The Kathmandu Post, January 24, 2019
Nepal’s only integrated check post in Birgunj, Parsa district is not functioning at full capacity even one and a half years after opening due to delays in widening the road linking it to the dry port.
The expansion of the 700-metre-long road begun in March 2018, but the project stalled as it is yet to acquire the necessary land. According to Keval Chaudhary, an official of the Pathlaiya commercial highway which is executing the project, 176 landowners have received compensation totalling Rs617.77 million for their land. Around one and a half dozen landowners are yet to be contacted. “Most of the landowners who have not come forward to collect their compensation are involved in title disputes,” said Chaudhary.
A joint venture of Pappu and Lumbini Construction received the contract to expand the road. It is unwilling to move the project forward until all the necessary land has been acquired. Delays in the upgradation of the road have prevented the integrated check post from operating in a full-fledged manner. The facility was envisaged to ease congestion at Birgunj customs point through which 60 percent of Nepal’s imports enter the country.
Built with the Indian government’s financial assistance, the integrated check post was inaugurated jointly by Prime Minister KP Sharma Oli and his Indian counterpart Narendra Modi by pressing a button in New Delhi in April last year. Since the inauguration, the check post has been used mainly to bring in petroleum products from India. Goods such as blades, crude oil, pepper and industrial raw materials also pass through here.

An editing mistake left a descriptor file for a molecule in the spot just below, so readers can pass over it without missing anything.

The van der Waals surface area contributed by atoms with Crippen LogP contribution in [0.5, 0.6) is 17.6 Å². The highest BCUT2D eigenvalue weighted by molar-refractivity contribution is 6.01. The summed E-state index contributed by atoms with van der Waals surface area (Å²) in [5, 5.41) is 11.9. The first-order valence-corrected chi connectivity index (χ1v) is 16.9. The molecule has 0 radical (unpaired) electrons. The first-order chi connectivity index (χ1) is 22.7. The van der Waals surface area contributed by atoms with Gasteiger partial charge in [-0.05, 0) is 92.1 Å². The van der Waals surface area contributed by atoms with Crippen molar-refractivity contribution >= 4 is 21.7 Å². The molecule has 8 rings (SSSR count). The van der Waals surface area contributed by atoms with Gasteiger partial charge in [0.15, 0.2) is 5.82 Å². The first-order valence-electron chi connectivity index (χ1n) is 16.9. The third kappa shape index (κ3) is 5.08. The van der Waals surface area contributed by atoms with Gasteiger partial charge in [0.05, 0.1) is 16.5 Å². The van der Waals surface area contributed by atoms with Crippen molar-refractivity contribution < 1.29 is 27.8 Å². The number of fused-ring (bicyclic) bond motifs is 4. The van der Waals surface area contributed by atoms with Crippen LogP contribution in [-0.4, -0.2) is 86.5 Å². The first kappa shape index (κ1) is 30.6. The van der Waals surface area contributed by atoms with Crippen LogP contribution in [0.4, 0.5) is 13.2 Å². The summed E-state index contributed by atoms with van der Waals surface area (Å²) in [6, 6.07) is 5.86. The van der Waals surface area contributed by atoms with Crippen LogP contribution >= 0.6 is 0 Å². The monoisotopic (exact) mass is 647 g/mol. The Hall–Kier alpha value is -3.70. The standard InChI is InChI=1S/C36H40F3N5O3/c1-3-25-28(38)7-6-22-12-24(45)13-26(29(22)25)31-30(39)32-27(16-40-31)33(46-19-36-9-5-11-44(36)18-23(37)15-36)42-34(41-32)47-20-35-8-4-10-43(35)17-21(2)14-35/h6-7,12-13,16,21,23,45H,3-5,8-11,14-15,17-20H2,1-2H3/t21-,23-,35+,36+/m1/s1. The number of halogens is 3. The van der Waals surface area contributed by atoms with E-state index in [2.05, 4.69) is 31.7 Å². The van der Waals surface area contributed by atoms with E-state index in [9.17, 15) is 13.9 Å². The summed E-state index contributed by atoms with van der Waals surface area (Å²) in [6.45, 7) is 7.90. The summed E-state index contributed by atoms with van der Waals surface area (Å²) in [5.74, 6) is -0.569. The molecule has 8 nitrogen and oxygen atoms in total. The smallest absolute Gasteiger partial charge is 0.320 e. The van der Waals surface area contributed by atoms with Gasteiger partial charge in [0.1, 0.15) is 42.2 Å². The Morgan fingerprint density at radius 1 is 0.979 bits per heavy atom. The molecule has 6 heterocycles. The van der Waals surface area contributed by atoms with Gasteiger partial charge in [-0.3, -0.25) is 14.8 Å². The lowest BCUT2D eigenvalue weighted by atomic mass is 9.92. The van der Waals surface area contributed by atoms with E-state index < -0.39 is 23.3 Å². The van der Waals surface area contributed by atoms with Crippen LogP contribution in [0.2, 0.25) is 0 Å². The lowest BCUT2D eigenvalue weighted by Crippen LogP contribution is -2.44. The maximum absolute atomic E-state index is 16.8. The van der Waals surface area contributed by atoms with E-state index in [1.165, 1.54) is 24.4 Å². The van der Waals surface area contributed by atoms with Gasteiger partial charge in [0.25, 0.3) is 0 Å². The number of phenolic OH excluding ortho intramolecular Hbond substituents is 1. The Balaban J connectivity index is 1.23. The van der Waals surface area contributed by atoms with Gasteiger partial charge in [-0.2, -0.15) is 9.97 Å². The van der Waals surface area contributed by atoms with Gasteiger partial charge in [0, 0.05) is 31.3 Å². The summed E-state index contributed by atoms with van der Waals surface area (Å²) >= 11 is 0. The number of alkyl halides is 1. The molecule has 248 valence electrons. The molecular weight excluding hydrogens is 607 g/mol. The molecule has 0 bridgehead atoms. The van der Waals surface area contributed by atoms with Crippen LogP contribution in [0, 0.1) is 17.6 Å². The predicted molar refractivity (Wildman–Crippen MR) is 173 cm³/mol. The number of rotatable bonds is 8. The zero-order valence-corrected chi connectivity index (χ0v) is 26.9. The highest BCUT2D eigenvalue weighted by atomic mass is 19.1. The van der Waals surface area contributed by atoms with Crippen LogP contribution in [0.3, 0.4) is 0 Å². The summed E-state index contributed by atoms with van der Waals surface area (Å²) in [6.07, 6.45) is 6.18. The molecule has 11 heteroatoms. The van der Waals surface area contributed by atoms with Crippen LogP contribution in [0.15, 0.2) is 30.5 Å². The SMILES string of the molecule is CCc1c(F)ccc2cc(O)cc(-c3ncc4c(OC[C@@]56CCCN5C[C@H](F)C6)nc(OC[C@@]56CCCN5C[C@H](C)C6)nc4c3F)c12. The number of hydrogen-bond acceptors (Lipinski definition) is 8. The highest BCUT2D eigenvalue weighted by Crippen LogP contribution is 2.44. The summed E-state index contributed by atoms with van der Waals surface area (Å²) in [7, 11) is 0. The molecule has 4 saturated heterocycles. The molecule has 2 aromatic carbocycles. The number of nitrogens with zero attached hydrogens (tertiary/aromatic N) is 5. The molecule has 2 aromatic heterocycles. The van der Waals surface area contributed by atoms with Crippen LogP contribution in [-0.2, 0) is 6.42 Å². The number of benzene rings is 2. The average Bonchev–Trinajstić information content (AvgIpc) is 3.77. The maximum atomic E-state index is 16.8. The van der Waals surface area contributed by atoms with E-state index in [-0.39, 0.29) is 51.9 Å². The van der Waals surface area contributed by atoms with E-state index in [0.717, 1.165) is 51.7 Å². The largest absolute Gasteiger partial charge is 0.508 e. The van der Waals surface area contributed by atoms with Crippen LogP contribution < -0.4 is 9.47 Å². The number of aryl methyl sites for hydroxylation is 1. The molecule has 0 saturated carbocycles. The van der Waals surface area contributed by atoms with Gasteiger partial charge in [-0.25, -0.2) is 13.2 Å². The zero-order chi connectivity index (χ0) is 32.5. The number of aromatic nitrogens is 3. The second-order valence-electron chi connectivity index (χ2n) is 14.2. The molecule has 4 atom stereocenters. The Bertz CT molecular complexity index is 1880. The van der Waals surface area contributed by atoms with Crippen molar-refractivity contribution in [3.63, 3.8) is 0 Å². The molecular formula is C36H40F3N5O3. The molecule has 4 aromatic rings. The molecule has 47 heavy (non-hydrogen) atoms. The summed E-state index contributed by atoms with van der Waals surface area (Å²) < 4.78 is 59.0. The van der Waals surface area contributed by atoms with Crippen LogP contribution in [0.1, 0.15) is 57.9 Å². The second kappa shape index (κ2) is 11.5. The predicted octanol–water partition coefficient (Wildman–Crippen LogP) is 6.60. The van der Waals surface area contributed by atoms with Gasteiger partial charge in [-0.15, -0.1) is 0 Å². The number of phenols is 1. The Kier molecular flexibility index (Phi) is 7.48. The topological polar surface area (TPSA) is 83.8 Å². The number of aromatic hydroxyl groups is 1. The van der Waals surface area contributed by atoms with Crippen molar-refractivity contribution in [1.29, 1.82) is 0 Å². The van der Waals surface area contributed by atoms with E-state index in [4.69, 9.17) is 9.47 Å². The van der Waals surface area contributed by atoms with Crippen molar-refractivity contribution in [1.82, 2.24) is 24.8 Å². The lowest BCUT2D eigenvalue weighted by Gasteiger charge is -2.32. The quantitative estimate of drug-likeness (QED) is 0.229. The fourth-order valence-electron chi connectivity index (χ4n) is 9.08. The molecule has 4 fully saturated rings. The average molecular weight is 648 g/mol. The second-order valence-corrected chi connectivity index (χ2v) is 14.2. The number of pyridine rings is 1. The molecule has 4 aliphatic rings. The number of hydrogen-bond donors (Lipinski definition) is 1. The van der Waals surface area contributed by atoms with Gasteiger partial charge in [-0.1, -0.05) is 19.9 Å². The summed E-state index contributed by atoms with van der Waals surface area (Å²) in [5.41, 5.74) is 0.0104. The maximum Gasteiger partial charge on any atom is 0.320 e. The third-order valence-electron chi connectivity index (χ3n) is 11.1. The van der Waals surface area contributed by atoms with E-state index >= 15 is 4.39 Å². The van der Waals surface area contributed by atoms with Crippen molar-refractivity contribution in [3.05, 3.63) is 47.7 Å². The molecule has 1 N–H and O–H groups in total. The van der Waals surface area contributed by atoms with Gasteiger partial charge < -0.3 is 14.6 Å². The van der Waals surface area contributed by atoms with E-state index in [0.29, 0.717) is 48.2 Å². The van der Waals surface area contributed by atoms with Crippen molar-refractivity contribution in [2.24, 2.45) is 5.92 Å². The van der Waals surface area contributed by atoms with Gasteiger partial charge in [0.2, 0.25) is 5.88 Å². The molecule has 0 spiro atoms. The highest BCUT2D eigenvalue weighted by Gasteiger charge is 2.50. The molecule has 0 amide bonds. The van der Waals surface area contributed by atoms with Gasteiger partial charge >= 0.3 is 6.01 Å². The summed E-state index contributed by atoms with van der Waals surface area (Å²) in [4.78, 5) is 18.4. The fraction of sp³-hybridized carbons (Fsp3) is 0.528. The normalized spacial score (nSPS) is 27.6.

Many importers are not keen on using this cross-border point because of its poor road access. Last year, a truck carrying pepper fell off the road because of its narrow width. For this reason, cargo truck drivers fear using the road.
The integrated check post is spread over 165 acres. It contains 22 buildings which house the customs, immigration and border security personnel of the Armed Police Force.
Parking and goods inspection yards, meeting halls, warehouses, banks, health centre and coffee house occupy 184,000 square metres. These facilities, built at a cost of around IRs860 million, were expected to ease imports and exports of goods to and from Nepal. But these objectives have not been met so far due to the sorry state of road.